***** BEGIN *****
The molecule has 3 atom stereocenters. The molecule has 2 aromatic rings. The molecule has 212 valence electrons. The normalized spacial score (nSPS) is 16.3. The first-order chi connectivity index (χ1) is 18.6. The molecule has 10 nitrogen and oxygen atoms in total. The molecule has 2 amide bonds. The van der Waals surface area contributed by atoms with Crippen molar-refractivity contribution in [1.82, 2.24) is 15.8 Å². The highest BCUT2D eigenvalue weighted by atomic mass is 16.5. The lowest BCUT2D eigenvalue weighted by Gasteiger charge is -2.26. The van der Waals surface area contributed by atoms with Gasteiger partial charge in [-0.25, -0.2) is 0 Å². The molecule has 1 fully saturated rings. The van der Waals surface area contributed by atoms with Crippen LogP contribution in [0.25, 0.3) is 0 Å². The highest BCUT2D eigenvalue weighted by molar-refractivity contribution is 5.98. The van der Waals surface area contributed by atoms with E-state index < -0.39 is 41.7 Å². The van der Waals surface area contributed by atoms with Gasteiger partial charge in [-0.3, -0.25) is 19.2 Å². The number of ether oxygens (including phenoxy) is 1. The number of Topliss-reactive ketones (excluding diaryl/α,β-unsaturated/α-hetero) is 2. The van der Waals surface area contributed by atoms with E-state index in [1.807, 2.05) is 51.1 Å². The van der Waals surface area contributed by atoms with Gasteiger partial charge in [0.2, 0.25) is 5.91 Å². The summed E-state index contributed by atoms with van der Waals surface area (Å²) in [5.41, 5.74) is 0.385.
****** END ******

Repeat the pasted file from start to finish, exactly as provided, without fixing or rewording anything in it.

The molecule has 3 atom stereocenters. The molecule has 2 aromatic rings. The molecule has 212 valence electrons. The normalized spacial score (nSPS) is 16.3. The first-order chi connectivity index (χ1) is 18.6. The molecule has 10 nitrogen and oxygen atoms in total. The molecule has 2 amide bonds. The van der Waals surface area contributed by atoms with Crippen molar-refractivity contribution in [1.82, 2.24) is 15.8 Å². The highest BCUT2D eigenvalue weighted by atomic mass is 16.5. The lowest BCUT2D eigenvalue weighted by Gasteiger charge is -2.26. The van der Waals surface area contributed by atoms with Gasteiger partial charge in [-0.25, -0.2) is 0 Å². The molecule has 1 fully saturated rings. The van der Waals surface area contributed by atoms with Crippen LogP contribution in [0.25, 0.3) is 0 Å². The highest BCUT2D eigenvalue weighted by molar-refractivity contribution is 5.98. The van der Waals surface area contributed by atoms with E-state index < -0.39 is 41.7 Å². The van der Waals surface area contributed by atoms with Gasteiger partial charge in [-0.3, -0.25) is 19.2 Å². The number of ether oxygens (including phenoxy) is 1. The number of Topliss-reactive ketones (excluding diaryl/α,β-unsaturated/α-hetero) is 2. The van der Waals surface area contributed by atoms with E-state index in [1.807, 2.05) is 51.1 Å². The van der Waals surface area contributed by atoms with Gasteiger partial charge in [0.2, 0.25) is 5.91 Å². The summed E-state index contributed by atoms with van der Waals surface area (Å²) in [5.41, 5.74) is 0.385.